During her first semester at Willamette, Olina Cavedoni ’14 mapped out the next four years of her life.
Titled, “Olina’s Four-Year Plan,” the color-coded, six-page paper detailed the classes she wanted to take and when they would be offered. She cross-referenced her list with the majors she liked, and she created a separate, daily planner that outlined her extra-curricular activities — from her roles in the Hawaíi and Farm clubs to her involvement in varsity tennis and the Asian Studies Department.
“The best part about being at Willamette was that I could do everything,” Cavedoni says.
Pursuing her Interests
A believer in making the most of her time, Cavedoni immersed herself in campus life once enrolled at Willamette.
She tutored economics, played tennis and wrote for The Collegian student newspaper. She worked for the Office of Student Activities and the Asian Studies Department. She also served as secretary and historian for the Hawaii Club and as treasurer for the Chinese and Farm clubs.
“Sometimes people would ask to have lunch or hang out, and I would literally say, ‘let me see if I can pencil you in,’” Cavdoni says about how she managed her time. “I didn’t have to go out of my way to stay busy at Willamette.”
This dedication impressed Dick Hughes, a Statesman Journal newspaper editor who teaches journalism courses at Willamette. Describing Cavedoni as witty and engaged, he says there’s more to her than meets the eye.
“She has a sly sense of humor. It’s there, beneath the surface, and when it shows it’s just delightful,” he says. “I think her biggest challenge in life will be choosing which job offer to take and where to go because she has so many talents.”
Alex Keeno ’15 agrees, adding that Cavedoni is not only his friend, she is one of the most meticulous and likeable people he knows.
“Every goal she sets out to do she accomplishes without fail,” says Keeno, an economics major who met Cavedoni during his freshman year. “Her possibilities are as limitless as her potential.”
After graduating, Cavedoni received internship offers in China, South Africa and Singapore. She ultimately chose to work for the Industrial and Commercial Bank of China.
“ICBC is one of China’s four state-owned commercial banks and is currently the largest publicly traded company,” Cavedoni says. “So being an economics and international studies major, it seemed like the perfect place to go next.”
For four months, Cavedoni worked at the ICBC headquarters in Shanghai’s financial district, splitting her time between the international business and commercial banking departments. Her responsibilities varied from helping customers open accounts to balancing checkbooks for big companies. She also helped organize and stamp thousands of documents.
Cavedoni says she enjoyed the diversity of her job and the opportunity to shadow a new employee each week. During this time, she also talked about the value of a liberal arts education with one of the bank’s district presidents.
“He told me he preferred students from liberal arts colleges over traditional colleges,” Cavedoni says. “He liked that liberal arts students had generally learned how to learn better. That made me feel a lot more confident.”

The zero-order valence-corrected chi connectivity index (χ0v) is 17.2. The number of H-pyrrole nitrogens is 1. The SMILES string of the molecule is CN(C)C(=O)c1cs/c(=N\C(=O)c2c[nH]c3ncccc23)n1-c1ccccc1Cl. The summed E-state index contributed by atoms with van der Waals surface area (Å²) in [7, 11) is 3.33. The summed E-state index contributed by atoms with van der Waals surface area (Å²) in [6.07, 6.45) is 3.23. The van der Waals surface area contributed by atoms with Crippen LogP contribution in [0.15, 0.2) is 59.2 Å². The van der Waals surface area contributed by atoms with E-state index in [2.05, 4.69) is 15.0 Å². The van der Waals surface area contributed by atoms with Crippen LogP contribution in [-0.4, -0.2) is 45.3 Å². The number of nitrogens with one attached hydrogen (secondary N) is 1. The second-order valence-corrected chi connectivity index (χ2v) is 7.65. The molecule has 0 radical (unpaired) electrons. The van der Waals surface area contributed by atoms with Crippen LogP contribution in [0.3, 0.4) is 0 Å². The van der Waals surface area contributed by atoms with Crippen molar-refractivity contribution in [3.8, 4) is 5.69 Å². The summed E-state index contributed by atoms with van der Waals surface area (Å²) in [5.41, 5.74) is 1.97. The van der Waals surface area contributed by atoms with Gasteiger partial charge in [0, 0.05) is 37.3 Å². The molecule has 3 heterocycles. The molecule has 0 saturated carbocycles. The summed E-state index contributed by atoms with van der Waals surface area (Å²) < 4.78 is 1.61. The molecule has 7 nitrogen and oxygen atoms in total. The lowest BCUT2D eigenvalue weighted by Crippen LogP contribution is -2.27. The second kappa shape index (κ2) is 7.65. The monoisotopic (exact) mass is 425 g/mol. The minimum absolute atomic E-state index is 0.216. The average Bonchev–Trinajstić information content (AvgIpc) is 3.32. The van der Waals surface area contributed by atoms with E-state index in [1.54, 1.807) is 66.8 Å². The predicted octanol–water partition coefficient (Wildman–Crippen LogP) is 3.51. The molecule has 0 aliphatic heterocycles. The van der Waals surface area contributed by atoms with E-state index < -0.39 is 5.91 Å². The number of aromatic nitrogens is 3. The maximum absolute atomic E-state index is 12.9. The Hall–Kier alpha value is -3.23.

At work, Cavedoni grew to expect the unexpected. One day, a co-worker told her the bowl of noodles in front of her was really a pig’s stomach. Another day, the chicken Cavedoni ordered came with claws.
But the biggest surprise came during her first day on the job, when Cavedoni was introduced to “nap time,” a privilege granted to state workers.
“I came up from lunch and all the lights were off. Everyone was asleep hugging these cute pillows and covered in blankets,” Cavdoni says. “Needless to say, I quickly got used to it.”
When she wasn’t learning about the banking industry, Cavedoni spent time exploring her new environment.
She noticed how Shanghai was a place where something was happening all the time, from international performances to top-notch sporting events. But in the country, buildings lacked roofs. Public bathrooms were filthy, and meals cost less than a dollar.
To orient herself, Cavedoni learned to rely on the subway system, which she says was both convenient and scary.
“Every time more people came in I’d get pushed to the back, so I was always nervous I wouldn’t be able to get out at my stop,” says Cavedoni, adding that space was so tight she didn’t have room to reach for the phone in her pocket.
“I learned that if you wait for something, you’re never going to get it. You have to just take initiative and go after it.”
Cavedoni completed her internship this fall. Afterward, she did some voice acting for a movie called “Water Planet,” which is due for release in the United States sometime this year.
Now Cavedoni is at home in Hawaii, spending time with her family. She’s received several job offers from Chevron, Super Band Mall, a hedge fund and other companies, so she she may return to Shanghai soon.
But in the meantime, Cavedoni says she’s taking a well-deserved break.
“I’m not very superstitious, but for fun, I got my fortune told when I visited this temple in China,” she says. “Apparently, I will begin to accomplish great things in 2016. I feel like I have endless possibilities right now.”